Hydrogen peroxide should be stored in a dark, cool, dry, well-ventilated area, away from all incompatible substances. It is good practice to keep minimal stocks and replace as required.
Hydrogen peroxide decomposes exothermically to release oxygen gas and water according to the equation:
2H2O2(aq) → 2H2O(l) + O2(g)
Although the temperature of a refrigerator may slow the decomposition, there are other factors to consider. At room temperature, hydrogen peroxide is generally relatively stable and the rate of decomposition for hydrogen peroxide (20-50%), is approximately 0.5% per year1, so even after storage for a couple of years at room temperature, the concentration will only decrease slightly.
Hydrogen peroxide solutions of concentration 20% and above are classified as a Dangerous Goods Class 5.1 (Oxidising agent) with a subsidiary class 8 (Corrosive). There are therefore several incompatibilities to consider when deciding upon the most appropriate storage. The relevant Safety Data Sheets contain details for safe handling and storage and list several chemical incompatibilities, including with some chemicals classified as Dangerous Goods class 5.1.1
Hydrogen peroxide solutions of concentrations 3% and 6% are below the threshold for classification as dangerous goods. However, they still have oxidising properties.
Hydrogen peroxide has been identified as a chemical of security concern.2 It is therefore important to keep it stored securely to prevent unauthorized access.
In the school setting:
- 35% hydrogen peroxide is best stored
- in a secure, dedicated chemical store room that is cool, dry, well ventilated and does not have natural light.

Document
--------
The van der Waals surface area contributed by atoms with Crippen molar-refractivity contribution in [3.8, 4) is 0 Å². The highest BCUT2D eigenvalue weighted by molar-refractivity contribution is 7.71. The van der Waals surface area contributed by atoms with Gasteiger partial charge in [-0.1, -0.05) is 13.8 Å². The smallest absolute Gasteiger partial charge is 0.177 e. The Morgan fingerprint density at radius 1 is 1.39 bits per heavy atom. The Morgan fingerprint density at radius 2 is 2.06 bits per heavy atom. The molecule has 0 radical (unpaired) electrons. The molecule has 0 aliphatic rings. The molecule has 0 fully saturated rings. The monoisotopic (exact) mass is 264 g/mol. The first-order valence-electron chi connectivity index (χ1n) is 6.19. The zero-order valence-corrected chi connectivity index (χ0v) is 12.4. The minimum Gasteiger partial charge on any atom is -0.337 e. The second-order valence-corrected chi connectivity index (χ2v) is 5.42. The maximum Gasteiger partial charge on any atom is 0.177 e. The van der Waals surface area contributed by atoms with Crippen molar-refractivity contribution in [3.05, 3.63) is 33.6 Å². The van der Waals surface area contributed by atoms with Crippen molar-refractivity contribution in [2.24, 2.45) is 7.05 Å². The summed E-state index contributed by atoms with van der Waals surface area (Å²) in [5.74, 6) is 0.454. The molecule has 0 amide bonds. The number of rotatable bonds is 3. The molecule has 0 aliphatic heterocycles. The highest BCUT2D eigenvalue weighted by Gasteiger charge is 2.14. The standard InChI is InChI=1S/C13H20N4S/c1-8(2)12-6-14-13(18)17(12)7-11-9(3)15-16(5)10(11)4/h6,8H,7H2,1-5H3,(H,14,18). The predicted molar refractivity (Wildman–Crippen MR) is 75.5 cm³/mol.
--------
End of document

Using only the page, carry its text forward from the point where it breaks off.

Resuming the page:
- with a vented lid to prevent a build up of pressure within the container, from its decomposition to form oxygen. Note: it is possible to purchase vented lids to suit laboratory bottles.3
- upright, so that the solution does not inadvertently block the vent in the lid. (If the bottle has tipped over, it is important to check that the solution has not clogged the vent in the lid.)
- bunded (i.e. in secondary containment) so that the contents are contained in the event of the bottle leaking,
- segregated from incompatible substances, i.e. on a shelf in the chemical store with no other chemicals of other dangerous goods classes or organic material stored on the shelves above or below it.
- Stocks of hydrogen peroxide should be kept to a minimum and replaced as required rather than be stored in large quantities. This will enable more frequent purchasing of new stock, which will not have decomposed under storage for an extended time.
- Decomposition of diluted solutions is likely to be more rapid due to exposure to impurities and dilution of the stabilizing agent4. Therefore, they should be made up fresh as required.
Factors to consider:
Storage instructions according to the H2O2 concentration:
- For 20-50% H2O2: “Store in tightly closed, light-resistant, vented containers, in a dark, cool, dry, well-ventilated area, away from incompatible materials such as combustible substances, reducing agents, strong bases, acids, organics, foodstuffs flammable substances, metals, and oxidizable materials.”1
- For 6% H2O2: “Store in cool place and out of direct sunlight. … Keep in a well-ventilated place Store away from combustible materials. Store below +25 °C. Long term storage not recommended”5
- For 3% H2O2: “Isolate from incompatible substances. Store at +2 to +8 °C.”6
Considerations regarding storage of hydrogen peroxide in a refrigerator:
- Fridges are not well ventilated and are used to store items which are not compatible with hydrogen peroxide.
- Concerns have been noted about the risks of storing hydrogen peroxide in fridges due to the potential sources of ignition7,8. “Domestic refrigerators have ignition sources within their electrical components and these include switches, internal lights, heating elements and motors. Due to the presence of ignition sources, flammable chemicals should never be stored in domestic refrigerators.”9 Hydrogen peroxide is not a flammable liquid, however, when it decomposes it liberates oxygen. Its decomposition would add oxygen and accelerate burning in the event of a fire.1 If there was a rapid decomposition of hydrogen peroxide, it could lead to an oxygen rich atmosphere.10